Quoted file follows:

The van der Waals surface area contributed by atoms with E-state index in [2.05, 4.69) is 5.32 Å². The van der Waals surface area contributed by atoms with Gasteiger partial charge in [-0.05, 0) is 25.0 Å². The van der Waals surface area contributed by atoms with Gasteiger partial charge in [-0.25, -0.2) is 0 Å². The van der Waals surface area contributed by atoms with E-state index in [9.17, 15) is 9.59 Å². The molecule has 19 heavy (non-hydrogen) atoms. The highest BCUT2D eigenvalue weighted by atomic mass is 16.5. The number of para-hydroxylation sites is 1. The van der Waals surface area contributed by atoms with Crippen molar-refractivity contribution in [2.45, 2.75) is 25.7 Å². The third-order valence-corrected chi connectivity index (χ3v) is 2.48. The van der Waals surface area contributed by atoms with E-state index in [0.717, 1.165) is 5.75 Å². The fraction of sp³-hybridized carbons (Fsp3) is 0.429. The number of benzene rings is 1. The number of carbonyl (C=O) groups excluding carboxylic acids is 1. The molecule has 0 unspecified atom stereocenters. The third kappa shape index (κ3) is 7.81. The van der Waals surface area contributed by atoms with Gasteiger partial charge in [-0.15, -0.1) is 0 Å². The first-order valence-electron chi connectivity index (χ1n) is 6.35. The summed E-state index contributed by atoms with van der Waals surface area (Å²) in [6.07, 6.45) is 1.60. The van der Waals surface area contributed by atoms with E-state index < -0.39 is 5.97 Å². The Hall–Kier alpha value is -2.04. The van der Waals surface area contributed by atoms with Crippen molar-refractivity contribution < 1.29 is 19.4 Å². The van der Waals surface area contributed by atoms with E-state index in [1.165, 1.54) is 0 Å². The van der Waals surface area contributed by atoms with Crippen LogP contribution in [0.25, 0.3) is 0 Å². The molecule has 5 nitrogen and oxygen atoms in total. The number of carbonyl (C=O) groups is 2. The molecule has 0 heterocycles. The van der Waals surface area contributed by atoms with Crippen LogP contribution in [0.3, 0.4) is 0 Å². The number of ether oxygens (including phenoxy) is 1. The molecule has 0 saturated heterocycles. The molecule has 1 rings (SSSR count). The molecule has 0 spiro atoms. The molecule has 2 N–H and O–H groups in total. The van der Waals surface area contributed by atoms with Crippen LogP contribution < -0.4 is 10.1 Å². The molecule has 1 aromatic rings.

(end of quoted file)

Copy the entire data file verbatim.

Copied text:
The van der Waals surface area contributed by atoms with E-state index in [2.05, 4.69) is 5.32 Å². The van der Waals surface area contributed by atoms with Gasteiger partial charge in [-0.05, 0) is 25.0 Å². The van der Waals surface area contributed by atoms with Gasteiger partial charge in [-0.25, -0.2) is 0 Å². The van der Waals surface area contributed by atoms with E-state index in [9.17, 15) is 9.59 Å². The molecule has 19 heavy (non-hydrogen) atoms. The highest BCUT2D eigenvalue weighted by atomic mass is 16.5. The number of para-hydroxylation sites is 1. The van der Waals surface area contributed by atoms with Crippen molar-refractivity contribution in [2.45, 2.75) is 25.7 Å². The third-order valence-corrected chi connectivity index (χ3v) is 2.48. The van der Waals surface area contributed by atoms with E-state index in [0.717, 1.165) is 5.75 Å². The fraction of sp³-hybridized carbons (Fsp3) is 0.429. The number of benzene rings is 1. The number of carbonyl (C=O) groups excluding carboxylic acids is 1. The molecule has 0 unspecified atom stereocenters. The third kappa shape index (κ3) is 7.81. The van der Waals surface area contributed by atoms with Gasteiger partial charge in [-0.15, -0.1) is 0 Å². The first-order valence-electron chi connectivity index (χ1n) is 6.35. The summed E-state index contributed by atoms with van der Waals surface area (Å²) in [6.07, 6.45) is 1.60. The van der Waals surface area contributed by atoms with E-state index < -0.39 is 5.97 Å². The Hall–Kier alpha value is -2.04. The van der Waals surface area contributed by atoms with Crippen molar-refractivity contribution < 1.29 is 19.4 Å². The van der Waals surface area contributed by atoms with E-state index in [1.165, 1.54) is 0 Å². The van der Waals surface area contributed by atoms with Crippen LogP contribution in [0.25, 0.3) is 0 Å². The molecule has 5 nitrogen and oxygen atoms in total. The number of carbonyl (C=O) groups is 2. The molecule has 0 heterocycles. The van der Waals surface area contributed by atoms with Crippen LogP contribution in [0.3, 0.4) is 0 Å². The number of ether oxygens (including phenoxy) is 1. The molecule has 0 saturated heterocycles. The molecule has 1 rings (SSSR count). The molecule has 0 spiro atoms. The molecule has 2 N–H and O–H groups in total. The van der Waals surface area contributed by atoms with Crippen LogP contribution < -0.4 is 10.1 Å². The molecule has 1 aromatic rings.